Reverend Batzig provides practical and biblical advice for parents when their children stray from the faith.
Of all the painful experiences that I have had to face through nearly a decade in ministry—the death of a mother, couples enduring the heartbreak of miscarriage, strife, abuse, divorce, scandal, etc.—having to walk with a godly father and mother through the dark shadows of having a child rebel is among the most difficult. There are many difficult and painful experiences that ministers face, but the spiritual rebellion of a child of a believer weighs heavily on the heart of any true minister of the Gospel. Perhaps it weighs heavy on my heart because I was one such rebellious child brought up in a Christian home. Though I was nurtured in an extremely spiritually and theologically strong Christians home, I ran from it–and to the spiritual darkness and sin of this world–as far and as fast as I could.
Drawing from the example of his own parents when he strayed from the faith as a young man, Reverend Batzig describes practical spiritual care focussing on the power of prayer and God’s Word in the mystery of God’s Providence. I encourage you to read this helpful article at the Feeding on Christ blog.
Westminster Larger Catechism Question 190
Q. What do we pray for in the first petition [of the Lord’s Prayer]?
A. In the first petition (which is, Hallowed be thy name), acknowledging the utter inability and indisposition that is in ourselves and all men to honour God aright, we pray, that God would by his grace enable and incline us and others to know, to acknowledge, and highly to esteem him, his titles, attributes, ordinances, word, works, and whatsoever he is pleased to make himself known by; and to glorify him in thought, word, and deed: that he would prevent and remove atheism, ignorance, idolatry, profaneness, and whatsoever is dishonourable to him; and, by his overruling providence, direct and dispose of all things to his own glory.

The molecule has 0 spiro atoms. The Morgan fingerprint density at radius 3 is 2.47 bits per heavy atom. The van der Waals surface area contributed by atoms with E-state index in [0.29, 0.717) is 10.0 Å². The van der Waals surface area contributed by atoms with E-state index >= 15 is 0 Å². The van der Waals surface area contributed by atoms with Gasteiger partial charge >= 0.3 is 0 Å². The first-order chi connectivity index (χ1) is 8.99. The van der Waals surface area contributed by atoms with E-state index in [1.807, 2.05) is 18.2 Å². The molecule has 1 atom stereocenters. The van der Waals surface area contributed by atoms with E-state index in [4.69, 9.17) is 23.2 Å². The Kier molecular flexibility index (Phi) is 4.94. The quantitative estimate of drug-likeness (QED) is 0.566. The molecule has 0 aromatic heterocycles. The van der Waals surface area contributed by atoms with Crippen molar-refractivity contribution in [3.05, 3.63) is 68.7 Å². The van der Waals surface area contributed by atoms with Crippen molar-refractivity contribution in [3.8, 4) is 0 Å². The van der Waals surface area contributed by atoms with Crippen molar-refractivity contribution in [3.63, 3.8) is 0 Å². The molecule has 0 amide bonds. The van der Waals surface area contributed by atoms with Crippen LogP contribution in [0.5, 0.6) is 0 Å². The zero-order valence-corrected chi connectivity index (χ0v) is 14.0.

The LORD reigneth; let the people tremble: he sitteth between the cherubims; let the earth be moved. The LORD is great in Zion; and he is high above all the people. Let them praise thy great and terrible name; for it is holy.
“Charity never faileth” (1 Corinthians 13.8a) — Such selfless love does not end; it is not a temporary grace, but an everlasting one. Let us pursue the increase of such grace throughout this life as we prepare to experience that grace more fully in the next.
Westminster Shorter Catechism #22
Q: How did Christ, being the Son of God, become man?
A: Christ, the Son of God, became man, by taking to himself a true body, and a reasonable soul,1 being conceived by the power of the Holy Ghost, in the womb of the Virgin Mary, and born of her;2 yet without sin.3
Though truly God, the Son became truly man by taking to Himself a true human nature in its material and immaterial parts (a real physical body and a rational soul) such as we have, but without sin. In His human nature, Christ was miraculously formed by the Holy Spirit within the Virgin Mary and He was born of her just as we were born. This is part of how our glorious Redeemer humbled Himself for us, to be our perfect Prophet, Priest, and King.